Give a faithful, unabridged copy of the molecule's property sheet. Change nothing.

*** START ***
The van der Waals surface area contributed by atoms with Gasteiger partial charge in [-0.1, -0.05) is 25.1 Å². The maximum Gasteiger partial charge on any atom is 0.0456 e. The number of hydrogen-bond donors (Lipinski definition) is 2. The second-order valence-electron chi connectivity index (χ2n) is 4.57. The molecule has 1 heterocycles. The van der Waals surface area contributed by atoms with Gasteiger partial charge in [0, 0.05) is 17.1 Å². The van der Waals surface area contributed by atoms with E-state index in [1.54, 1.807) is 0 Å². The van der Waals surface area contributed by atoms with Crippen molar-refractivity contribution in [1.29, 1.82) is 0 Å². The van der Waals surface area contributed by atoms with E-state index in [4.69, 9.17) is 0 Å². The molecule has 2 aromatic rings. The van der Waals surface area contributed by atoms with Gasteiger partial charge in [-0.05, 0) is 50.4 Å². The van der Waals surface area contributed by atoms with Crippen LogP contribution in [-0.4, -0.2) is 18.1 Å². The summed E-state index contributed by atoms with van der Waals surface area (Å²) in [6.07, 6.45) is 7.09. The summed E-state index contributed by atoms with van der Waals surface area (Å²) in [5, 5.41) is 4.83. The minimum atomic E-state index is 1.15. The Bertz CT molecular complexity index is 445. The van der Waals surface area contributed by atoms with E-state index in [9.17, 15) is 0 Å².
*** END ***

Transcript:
The van der Waals surface area contributed by atoms with Gasteiger partial charge in [-0.1, -0.05) is 25.1 Å². The maximum Gasteiger partial charge on any atom is 0.0456 e. The number of hydrogen-bond donors (Lipinski definition) is 2. The second-order valence-electron chi connectivity index (χ2n) is 4.57. The molecule has 1 heterocycles. The van der Waals surface area contributed by atoms with Gasteiger partial charge in [0, 0.05) is 17.1 Å². The van der Waals surface area contributed by atoms with E-state index in [1.54, 1.807) is 0 Å². The van der Waals surface area contributed by atoms with Crippen molar-refractivity contribution in [1.29, 1.82) is 0 Å². The van der Waals surface area contributed by atoms with E-state index in [4.69, 9.17) is 0 Å². The molecule has 2 aromatic rings. The van der Waals surface area contributed by atoms with Gasteiger partial charge in [-0.05, 0) is 50.4 Å². The van der Waals surface area contributed by atoms with Crippen LogP contribution in [-0.4, -0.2) is 18.1 Å². The summed E-state index contributed by atoms with van der Waals surface area (Å²) in [6.07, 6.45) is 7.09. The summed E-state index contributed by atoms with van der Waals surface area (Å²) in [5, 5.41) is 4.83. The minimum atomic E-state index is 1.15. The Bertz CT molecular complexity index is 445. The van der Waals surface area contributed by atoms with E-state index in [9.17, 15) is 0 Å².